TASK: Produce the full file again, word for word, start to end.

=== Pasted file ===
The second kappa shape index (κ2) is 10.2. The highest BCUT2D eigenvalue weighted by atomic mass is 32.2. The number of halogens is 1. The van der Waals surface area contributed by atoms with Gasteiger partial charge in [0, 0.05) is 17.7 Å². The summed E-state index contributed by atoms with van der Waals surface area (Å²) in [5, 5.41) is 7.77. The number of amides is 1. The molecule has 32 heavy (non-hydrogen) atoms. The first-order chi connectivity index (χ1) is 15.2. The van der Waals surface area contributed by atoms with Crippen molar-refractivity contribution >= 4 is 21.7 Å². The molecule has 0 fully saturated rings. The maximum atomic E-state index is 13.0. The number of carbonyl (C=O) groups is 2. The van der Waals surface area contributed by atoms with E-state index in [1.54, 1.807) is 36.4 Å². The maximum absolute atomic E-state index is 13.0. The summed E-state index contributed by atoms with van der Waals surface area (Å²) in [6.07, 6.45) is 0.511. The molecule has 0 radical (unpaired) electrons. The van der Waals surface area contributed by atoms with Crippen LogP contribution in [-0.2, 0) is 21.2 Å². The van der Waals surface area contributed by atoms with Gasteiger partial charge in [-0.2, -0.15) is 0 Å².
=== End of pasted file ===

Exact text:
The second kappa shape index (κ2) is 10.2. The highest BCUT2D eigenvalue weighted by atomic mass is 32.2. The number of halogens is 1. The van der Waals surface area contributed by atoms with Gasteiger partial charge in [0, 0.05) is 17.7 Å². The summed E-state index contributed by atoms with van der Waals surface area (Å²) in [5, 5.41) is 7.77. The number of amides is 1. The molecule has 32 heavy (non-hydrogen) atoms. The first-order chi connectivity index (χ1) is 15.2. The van der Waals surface area contributed by atoms with Crippen molar-refractivity contribution >= 4 is 21.7 Å². The molecule has 0 fully saturated rings. The maximum atomic E-state index is 13.0. The number of carbonyl (C=O) groups is 2. The van der Waals surface area contributed by atoms with E-state index in [1.54, 1.807) is 36.4 Å². The maximum absolute atomic E-state index is 13.0. The summed E-state index contributed by atoms with van der Waals surface area (Å²) in [6.07, 6.45) is 0.511. The molecule has 0 radical (unpaired) electrons. The van der Waals surface area contributed by atoms with Crippen LogP contribution in [-0.2, 0) is 21.2 Å². The van der Waals surface area contributed by atoms with Gasteiger partial charge in [-0.2, -0.15) is 0 Å².